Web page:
In particular, the gut bacteria Clostridium sensu stricto (considered an ‘inefficient producer’ of butyrate, an important anti-inflammatory compound) was more abundant in these “stress-exposed” children. (2)

The study also discovered that the gut bacteria Ruminococcus (considered a more efficient butyrate producer) was less abundant in these study subjects. (2)

Not only that, but data showed that these children also had: (2)

  • Higher levels of Finegoldia and Streptococcus, which are microbes that can cause inflammation
  • Lower levels of Parabacteroides and Intestinibacter, which are known as anti-inflammatory-associated microbes


The abundance of inflammation-causing microbes and the scarcity of their anti-inflammatory counterparts appear to affect these children’s emotional well-being and behavior. (1)(2)

According to the researchers, reduced Intestinibacter at two years old (the age of the study subjects) can increase the child’s risks for depression and anxiety at four years old. (2)

The study also found that the levels of the following gut bacteria in two-year-old children can lead to more sleep problems when they turn four: (2)

  • Reduced levels of Lachnospiraceae UCG-008, Faecalibacterium, and Coprobacillus
  • Higher levels of Veillonella and Blautia


Critical Response To The 2023 Study & Limitations

Even with the 2023 PNAS study’s breakthrough results, other researchers are skeptical about how these should be interpreted. (2)

Some of their reasons include the following:


Possible Failure To Establish The Pathway Of Gut Bacteria Transfer

Harvard T.H. Chan School of Public Health computational biology and bioinformatics professor Curtis Huttenhower admits that the study delves into “several important and provocative topics.” (2)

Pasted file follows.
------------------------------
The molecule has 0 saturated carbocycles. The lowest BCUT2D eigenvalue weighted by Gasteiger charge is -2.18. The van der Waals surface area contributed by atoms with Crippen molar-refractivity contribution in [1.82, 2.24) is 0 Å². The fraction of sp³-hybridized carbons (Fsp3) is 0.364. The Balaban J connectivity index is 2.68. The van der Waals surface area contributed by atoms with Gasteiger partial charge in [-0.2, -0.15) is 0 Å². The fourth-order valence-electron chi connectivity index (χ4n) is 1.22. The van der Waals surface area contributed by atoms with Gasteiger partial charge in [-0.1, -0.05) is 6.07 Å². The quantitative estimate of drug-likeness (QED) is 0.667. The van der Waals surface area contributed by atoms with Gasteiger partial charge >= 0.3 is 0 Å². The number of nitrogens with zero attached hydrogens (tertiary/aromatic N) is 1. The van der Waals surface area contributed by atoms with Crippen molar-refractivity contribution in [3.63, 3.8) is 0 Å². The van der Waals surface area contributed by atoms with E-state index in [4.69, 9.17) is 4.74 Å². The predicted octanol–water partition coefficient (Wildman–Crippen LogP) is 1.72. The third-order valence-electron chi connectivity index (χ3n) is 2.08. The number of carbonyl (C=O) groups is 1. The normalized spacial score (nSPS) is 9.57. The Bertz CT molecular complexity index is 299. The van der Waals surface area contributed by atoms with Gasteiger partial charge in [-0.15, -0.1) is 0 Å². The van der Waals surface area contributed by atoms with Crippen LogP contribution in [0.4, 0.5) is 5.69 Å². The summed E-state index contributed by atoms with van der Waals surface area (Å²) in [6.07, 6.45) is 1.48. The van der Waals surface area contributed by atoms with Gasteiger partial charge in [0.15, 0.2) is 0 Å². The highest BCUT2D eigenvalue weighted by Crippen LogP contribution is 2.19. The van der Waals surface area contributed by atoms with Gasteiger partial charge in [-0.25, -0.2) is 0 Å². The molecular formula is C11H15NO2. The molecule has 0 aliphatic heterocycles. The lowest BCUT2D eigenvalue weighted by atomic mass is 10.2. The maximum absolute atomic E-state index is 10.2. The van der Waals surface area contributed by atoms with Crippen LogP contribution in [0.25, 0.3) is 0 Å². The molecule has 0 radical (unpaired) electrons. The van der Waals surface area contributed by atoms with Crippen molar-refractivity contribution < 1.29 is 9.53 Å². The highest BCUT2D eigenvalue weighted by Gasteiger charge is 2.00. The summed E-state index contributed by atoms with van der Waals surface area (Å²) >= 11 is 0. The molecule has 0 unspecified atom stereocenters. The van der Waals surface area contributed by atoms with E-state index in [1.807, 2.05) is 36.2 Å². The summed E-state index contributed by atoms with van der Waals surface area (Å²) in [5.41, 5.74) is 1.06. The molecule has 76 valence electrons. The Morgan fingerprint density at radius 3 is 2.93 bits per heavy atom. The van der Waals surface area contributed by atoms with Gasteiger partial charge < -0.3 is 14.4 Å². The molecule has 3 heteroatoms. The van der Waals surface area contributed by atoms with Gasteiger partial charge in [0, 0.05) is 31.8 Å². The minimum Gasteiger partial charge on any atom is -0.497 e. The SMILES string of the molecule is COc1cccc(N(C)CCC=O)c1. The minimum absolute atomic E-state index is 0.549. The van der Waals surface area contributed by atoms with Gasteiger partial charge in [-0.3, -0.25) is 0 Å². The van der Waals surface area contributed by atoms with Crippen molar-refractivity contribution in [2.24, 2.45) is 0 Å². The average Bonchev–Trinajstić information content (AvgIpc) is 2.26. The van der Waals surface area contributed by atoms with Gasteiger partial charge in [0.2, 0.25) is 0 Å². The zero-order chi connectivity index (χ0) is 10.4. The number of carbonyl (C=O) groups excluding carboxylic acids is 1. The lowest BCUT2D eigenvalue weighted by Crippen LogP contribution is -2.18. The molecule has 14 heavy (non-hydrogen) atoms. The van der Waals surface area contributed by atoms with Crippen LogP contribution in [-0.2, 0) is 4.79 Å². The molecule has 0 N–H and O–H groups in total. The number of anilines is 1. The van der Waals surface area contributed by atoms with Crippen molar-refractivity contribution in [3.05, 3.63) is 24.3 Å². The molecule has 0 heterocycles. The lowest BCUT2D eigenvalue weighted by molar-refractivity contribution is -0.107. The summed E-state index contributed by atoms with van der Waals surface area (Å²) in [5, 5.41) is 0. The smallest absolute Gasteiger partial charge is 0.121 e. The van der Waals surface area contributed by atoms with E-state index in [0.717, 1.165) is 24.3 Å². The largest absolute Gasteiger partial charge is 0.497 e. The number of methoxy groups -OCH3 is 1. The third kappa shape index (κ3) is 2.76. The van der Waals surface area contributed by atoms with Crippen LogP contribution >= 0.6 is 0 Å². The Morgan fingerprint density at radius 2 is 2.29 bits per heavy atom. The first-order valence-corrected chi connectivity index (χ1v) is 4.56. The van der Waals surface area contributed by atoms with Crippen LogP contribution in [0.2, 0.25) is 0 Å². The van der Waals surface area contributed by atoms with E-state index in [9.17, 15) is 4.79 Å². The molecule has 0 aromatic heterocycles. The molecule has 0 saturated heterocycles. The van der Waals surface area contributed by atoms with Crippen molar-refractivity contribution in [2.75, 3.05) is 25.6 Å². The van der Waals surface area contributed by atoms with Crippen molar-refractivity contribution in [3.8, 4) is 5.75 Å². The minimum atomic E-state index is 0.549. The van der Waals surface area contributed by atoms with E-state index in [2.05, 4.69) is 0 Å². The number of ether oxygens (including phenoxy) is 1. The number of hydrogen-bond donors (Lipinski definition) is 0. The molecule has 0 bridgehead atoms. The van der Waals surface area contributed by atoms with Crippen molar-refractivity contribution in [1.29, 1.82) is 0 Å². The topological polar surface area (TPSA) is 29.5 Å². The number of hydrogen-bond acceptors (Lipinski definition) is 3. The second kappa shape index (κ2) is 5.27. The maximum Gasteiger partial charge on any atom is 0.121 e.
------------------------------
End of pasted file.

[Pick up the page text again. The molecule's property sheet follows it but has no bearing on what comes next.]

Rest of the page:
However, he pointed out that the authors weren’t able to establish how the moms passed on the adversity effects to their children’s microbiome. (2)


Too Much Diversity In The Studied Microbes

Huttenhower pointed out that the microbes mentioned in the study actually belong to diverse groups comprising multiple organisms, which can have different effects on the body.  (2)

This means that the groups have many different organisms, instead of the researchers finding and studying specific gut bacteria species that might influence stress or anxiety. (2)


What Are The Factors Affecting Infant Gut Microbiota?

Huttenhower added that while babies receive gut bacteria from their moms, many other microbial sources should be considered. (2)

For example, babies can also get gut bacteria from their general surroundings, dads, or other family members. The presence of pets or siblings can also affect a baby’s gut microbiome. (2)(9)